the wretch who had violated her duties as a wife, and
had looked on at the murder of her husband ; but she
had at least a dim perception of goodness and sweet-
ness, and understood the docility of Olivier's wife.
She realized at last that she could not kill her husband
and expect to be happy.

From the moment that this conclusion forced itself
upon her, she lived in a state of cruel indecision.

Laurent, on his side, had passed through different
phases of fever and repose. At first he enjoyed
immense tranquillity, and felt as if relieved from an
enormous weight. He questioned himself occasionally
in astonishment, and asked if he had not had a bad
dream — if he had really thrown CamUle into the
water, and if he had really seen his body lying at the

The memory of his crime was an ever-recurring sur-
prise to him, for he never would have believed himself
capable of committing a murder — cold beads of sweat
burst out on his brow when he thought his crime
might yet be discovered. He felt the knife of the
guillotine on his neck at such moments. He had acted
with the headstrong blindness of a brute. Now he
turned, and seeing the abyss he had leaped, was faint
and sick.


" I was mad," he thouglit, " this woman had intoxi-
cated me with her caresses — I risked the guillotine,
and for what ? I know very well, if I were to live
over the past year, that I should do very differently."

Laurent now became very cautious and prudent in
every act and word. He grew very stout, and moved
slowly and ponderously. No one in the world, looking
at his enormous body, apparently without nerves or
bones, would ever have dreamed of accusing him of
violence and cruelty.

He resumed all his former habits, and for several
months was a model employ^, performing each one of
his duties with exemplary fidelity. He dined every
night at a Cremerie in la Rue Saint-Vietdr, cutting
his bread into the thinnest possible slices, and prolong-
ing his repast as much as possible. Then he leaned
back against the wall and smoked his pipe. Any one
would have taken him for a good natured father of a

He thought only of his business during the day, and
at night his sleep was heavy and dreamless. Sleeping
well, eating well, warmed and clothed, he was happy.

He thought of Th^rdse as a man thinks of a woman
who is to be his wife at some future time. He waited
for the hour of his marriage with patience, and forget-
ting the wife he was to have, thought only of the new
position which would be his. He would then leave his
of&ce, and again amuse himself with painting.

These thoughts took him every evening to the shop,


in spite of the vague uneasiness tbat assailed him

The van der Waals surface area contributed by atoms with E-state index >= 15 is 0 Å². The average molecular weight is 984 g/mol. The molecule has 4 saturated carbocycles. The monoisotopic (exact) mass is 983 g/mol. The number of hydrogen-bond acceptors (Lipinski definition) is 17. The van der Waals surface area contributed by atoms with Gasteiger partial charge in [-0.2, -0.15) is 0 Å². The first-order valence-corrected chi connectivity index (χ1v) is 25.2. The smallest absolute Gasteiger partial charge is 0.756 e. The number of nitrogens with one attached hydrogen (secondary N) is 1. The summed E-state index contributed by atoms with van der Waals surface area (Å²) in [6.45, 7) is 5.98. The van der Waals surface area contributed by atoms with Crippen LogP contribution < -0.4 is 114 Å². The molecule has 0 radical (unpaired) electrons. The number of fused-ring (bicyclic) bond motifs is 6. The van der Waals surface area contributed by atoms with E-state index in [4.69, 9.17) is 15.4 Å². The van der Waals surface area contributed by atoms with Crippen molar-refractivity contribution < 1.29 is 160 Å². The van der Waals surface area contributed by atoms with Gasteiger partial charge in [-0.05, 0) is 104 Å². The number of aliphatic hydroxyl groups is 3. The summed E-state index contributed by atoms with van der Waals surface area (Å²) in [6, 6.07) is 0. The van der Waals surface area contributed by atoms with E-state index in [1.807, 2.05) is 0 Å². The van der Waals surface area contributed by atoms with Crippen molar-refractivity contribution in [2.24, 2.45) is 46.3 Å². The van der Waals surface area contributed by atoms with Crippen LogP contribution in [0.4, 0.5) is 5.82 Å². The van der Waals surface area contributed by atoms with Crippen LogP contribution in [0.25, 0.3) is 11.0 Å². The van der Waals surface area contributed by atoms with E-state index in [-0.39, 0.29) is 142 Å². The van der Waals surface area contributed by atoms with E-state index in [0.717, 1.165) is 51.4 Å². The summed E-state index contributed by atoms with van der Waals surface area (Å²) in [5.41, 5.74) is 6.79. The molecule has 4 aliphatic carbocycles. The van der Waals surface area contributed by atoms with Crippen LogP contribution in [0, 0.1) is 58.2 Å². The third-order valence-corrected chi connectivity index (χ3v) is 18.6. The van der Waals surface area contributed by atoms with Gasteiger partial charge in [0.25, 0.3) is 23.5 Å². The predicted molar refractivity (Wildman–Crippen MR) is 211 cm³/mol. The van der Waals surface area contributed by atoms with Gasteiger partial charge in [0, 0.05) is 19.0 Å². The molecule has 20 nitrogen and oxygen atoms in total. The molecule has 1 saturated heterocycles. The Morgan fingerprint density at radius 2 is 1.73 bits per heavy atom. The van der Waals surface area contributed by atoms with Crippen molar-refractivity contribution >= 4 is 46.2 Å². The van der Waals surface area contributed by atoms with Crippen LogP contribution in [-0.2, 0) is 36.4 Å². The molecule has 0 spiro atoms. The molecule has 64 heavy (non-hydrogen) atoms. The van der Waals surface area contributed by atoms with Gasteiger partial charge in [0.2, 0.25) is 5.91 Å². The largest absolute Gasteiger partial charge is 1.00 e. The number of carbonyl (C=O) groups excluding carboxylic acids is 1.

whenever he entered it.

One Sunday, not knowing just what to dp, he went
to call on the old college friend, the painter with whom
he had lived so long.

The artist was working on a picture which he
intended to send to the salon, and which represented
a nude Bacchante lying on some rich stuff. At the
back of the atelier the model was posed. In this
model he recognized an old aquaintance, ■^ith whom his
relations were re-established within t\venty-foui- hours.
He never asked himself if this were not infidelity to
Th^rese, or how she would like it if she were to
know it. He was happier, that was all.

The term of mourning for Camille was now drawing
to an end, and one day the young widow appeared in a
light dress, and Laurent thought he had never seen her
so lovely. He never felt at ease with her now, how-
ever, for she was full of strange caprices, shedding
tears or laughing — without rhyme or reason. He
divined her indecision and her struggles, and began
himself to hesitate — being in great fear lest he should
sacrifice his own daily peace by marrying a woman
who had already affected his nerves to such a degree,
that he had perilled his neck for her sake.

He did not reason this out ; he felt by instinct that
to marry Th^rese would make of his life a daily

It was now fifteen months since Caniille's death, and


quite time for their marriage. For one moment Lau-
rent thought seriously of giving up the whole affair
and turning a cold shoulder on Th^rdse. Then he said
to himself, that if he did this, he should have commit-
ted a murder for nothing ; recalling the crime and the
terror of that day, he felt that if he did not now marry
this woman he had uselessly perilled his neck. To rob
a man of his wife and then drown liim, wait fifteen
months to marry his widow and then decide to throw
her over for the sake of a little model, seemed to
him simply ridiculous. Besides, was he not allied to
Th^rSse by a tie of blood and of horror — she was his
and he hers !

He was afraid of his accomplice. How could he be
sure that she, if he did not marry her, would not
expose him through jealousy and crime. These ideas
began to trouble him.